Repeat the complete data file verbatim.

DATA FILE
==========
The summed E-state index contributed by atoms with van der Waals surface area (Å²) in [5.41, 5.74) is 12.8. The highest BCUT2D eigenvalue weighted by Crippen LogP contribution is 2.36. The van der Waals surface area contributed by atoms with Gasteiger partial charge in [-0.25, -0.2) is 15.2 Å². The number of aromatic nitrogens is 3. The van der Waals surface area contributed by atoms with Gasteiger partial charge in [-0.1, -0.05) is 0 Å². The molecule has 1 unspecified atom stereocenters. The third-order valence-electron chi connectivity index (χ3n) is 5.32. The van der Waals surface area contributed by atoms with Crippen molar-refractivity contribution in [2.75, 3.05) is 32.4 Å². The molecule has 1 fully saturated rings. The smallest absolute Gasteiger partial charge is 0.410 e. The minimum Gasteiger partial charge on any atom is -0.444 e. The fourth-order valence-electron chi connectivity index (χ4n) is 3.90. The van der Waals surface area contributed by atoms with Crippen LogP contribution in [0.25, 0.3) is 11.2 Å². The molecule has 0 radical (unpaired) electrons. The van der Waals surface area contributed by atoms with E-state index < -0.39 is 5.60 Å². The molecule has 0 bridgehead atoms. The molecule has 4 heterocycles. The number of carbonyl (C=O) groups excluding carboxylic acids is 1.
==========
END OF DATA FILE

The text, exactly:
The summed E-state index contributed by atoms with van der Waals surface area (Å²) in [5.41, 5.74) is 12.8. The highest BCUT2D eigenvalue weighted by Crippen LogP contribution is 2.36. The van der Waals surface area contributed by atoms with Gasteiger partial charge in [-0.25, -0.2) is 15.2 Å². The number of aromatic nitrogens is 3. The van der Waals surface area contributed by atoms with Gasteiger partial charge in [-0.1, -0.05) is 0 Å². The molecule has 1 unspecified atom stereocenters. The third-order valence-electron chi connectivity index (χ3n) is 5.32. The van der Waals surface area contributed by atoms with Crippen molar-refractivity contribution in [2.75, 3.05) is 32.4 Å². The molecule has 1 fully saturated rings. The smallest absolute Gasteiger partial charge is 0.410 e. The minimum Gasteiger partial charge on any atom is -0.444 e. The fourth-order valence-electron chi connectivity index (χ4n) is 3.90. The van der Waals surface area contributed by atoms with Crippen LogP contribution in [0.25, 0.3) is 11.2 Å². The molecule has 0 radical (unpaired) electrons. The van der Waals surface area contributed by atoms with E-state index < -0.39 is 5.60 Å². The molecule has 0 bridgehead atoms. The molecule has 4 heterocycles. The number of carbonyl (C=O) groups excluding carboxylic acids is 1.